Dozens of female scientists and engineers welcomed middle-school girls to the U.S. Department of Energy’s (DOE) Argonne National Laboratory on Thursday, February 22, for a day full of learning about science and engineering.
While in high school, Tavis Reed envisioned a future designing video games, but after participating in the Argonne Afro-Academic, Cultural, Technological and Scientific Olympics (ACT-SO) High School Research Program, he hit the reset button.
For years, scientists have been creating and tweaking extremely tiny materials atom by atom in special clean rooms scrubbed of debris. Students needed a Ph.D. to join the club and study those tiny materials in a field known as nanoscience.
The U.S. Department of Energy’s (DOE) Argonne National Laboratory joined CNH Industrial to showcase the engineering talents of Chicago-area middle school students at the annual Electric Car Competition this spring.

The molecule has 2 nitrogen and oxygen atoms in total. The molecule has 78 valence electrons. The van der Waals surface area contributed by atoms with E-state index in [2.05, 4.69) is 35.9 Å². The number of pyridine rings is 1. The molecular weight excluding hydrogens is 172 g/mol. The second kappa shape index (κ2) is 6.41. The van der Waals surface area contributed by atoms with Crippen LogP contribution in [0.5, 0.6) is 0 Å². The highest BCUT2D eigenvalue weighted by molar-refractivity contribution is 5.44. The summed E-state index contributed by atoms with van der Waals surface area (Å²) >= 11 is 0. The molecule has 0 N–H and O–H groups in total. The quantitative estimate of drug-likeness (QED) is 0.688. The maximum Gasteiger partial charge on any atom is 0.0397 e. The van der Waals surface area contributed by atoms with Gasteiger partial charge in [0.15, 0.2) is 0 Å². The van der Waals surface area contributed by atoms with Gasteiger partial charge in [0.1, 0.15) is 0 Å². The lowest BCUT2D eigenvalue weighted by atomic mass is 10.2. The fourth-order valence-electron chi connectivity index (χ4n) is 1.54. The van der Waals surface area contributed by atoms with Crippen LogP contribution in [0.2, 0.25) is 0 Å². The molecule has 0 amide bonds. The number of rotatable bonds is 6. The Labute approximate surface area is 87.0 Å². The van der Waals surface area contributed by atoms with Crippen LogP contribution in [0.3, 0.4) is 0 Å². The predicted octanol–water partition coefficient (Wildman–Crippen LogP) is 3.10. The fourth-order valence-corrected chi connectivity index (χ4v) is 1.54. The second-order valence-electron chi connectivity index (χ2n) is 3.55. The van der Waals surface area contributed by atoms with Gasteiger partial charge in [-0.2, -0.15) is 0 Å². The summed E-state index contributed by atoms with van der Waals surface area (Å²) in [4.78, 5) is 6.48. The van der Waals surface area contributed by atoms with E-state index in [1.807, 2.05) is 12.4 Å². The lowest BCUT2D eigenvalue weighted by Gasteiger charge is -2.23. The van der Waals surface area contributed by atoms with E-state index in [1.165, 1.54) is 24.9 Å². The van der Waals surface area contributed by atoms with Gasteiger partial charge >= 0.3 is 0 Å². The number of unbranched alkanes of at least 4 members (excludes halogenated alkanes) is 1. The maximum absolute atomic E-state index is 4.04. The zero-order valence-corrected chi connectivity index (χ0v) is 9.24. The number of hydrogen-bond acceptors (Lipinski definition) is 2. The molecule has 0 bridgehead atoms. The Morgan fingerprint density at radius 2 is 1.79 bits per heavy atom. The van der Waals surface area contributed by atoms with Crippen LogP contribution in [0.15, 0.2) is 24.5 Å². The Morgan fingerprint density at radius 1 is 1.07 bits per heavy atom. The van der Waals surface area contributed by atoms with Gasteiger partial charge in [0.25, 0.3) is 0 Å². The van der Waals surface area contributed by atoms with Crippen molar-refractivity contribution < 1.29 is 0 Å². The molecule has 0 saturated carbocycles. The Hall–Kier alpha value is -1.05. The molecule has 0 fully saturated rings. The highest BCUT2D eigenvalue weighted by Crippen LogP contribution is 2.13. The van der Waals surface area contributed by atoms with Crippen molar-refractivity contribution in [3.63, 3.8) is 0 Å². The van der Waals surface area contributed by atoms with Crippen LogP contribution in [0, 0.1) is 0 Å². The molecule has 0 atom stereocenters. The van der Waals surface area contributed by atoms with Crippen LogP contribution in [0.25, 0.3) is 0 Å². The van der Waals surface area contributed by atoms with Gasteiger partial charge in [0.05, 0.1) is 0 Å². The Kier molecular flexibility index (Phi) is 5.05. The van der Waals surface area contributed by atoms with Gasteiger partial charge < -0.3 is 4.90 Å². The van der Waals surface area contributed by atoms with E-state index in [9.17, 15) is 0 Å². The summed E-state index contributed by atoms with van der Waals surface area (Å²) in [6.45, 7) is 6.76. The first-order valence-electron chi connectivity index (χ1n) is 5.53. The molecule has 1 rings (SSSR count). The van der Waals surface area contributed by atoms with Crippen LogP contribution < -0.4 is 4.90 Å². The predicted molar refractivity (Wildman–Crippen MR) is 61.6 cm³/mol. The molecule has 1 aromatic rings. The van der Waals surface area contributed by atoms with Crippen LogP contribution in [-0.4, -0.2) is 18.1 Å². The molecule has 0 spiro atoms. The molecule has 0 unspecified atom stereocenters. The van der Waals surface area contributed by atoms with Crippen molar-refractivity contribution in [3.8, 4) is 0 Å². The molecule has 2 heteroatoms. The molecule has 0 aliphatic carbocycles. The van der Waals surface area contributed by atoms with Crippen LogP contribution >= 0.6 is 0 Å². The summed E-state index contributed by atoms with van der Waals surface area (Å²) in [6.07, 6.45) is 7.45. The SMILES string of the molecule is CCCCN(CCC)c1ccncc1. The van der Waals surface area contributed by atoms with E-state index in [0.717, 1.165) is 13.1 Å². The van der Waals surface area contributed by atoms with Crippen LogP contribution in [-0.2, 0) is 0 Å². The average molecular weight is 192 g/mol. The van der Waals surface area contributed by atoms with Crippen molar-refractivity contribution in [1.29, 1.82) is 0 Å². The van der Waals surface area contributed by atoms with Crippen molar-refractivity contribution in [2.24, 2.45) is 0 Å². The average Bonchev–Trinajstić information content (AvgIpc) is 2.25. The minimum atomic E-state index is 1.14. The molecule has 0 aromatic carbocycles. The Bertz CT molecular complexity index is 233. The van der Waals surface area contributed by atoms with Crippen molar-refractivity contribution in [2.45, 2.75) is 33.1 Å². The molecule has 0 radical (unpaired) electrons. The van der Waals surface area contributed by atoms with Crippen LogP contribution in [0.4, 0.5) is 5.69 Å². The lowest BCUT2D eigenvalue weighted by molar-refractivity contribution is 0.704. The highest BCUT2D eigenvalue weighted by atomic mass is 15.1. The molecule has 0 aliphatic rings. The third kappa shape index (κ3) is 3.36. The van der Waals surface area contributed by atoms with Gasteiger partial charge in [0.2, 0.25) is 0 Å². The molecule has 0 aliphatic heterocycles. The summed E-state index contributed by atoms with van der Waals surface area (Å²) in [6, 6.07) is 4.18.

With the goal of creating a complex machine to apply a Band-Aid, Lake Park High School bested six other teams to win the Department of Energy’s Argonne National Laboratory 21st annual Rube Goldberg Machine Contest.
Eighth grade girls learned about the exciting possibilities in science and engineering at the annual Introduce a Girl to Engineering Day Thursday, Feb. 23, 2017, at the U.S. Department of Energy’s Argonne National Laboratory.
For the fourth year in a row, Daniel Wright Jr. High School placed first among their peers at the U.S. Department of Energy’s (DOE) Argonne National Laboratory 2017 Regional Middle School Science Bowl.
By the time they get to school, most children are old hands at using cell phones, laptops and video games. But few understand much about how these devices work or about the people who write the programs that run them.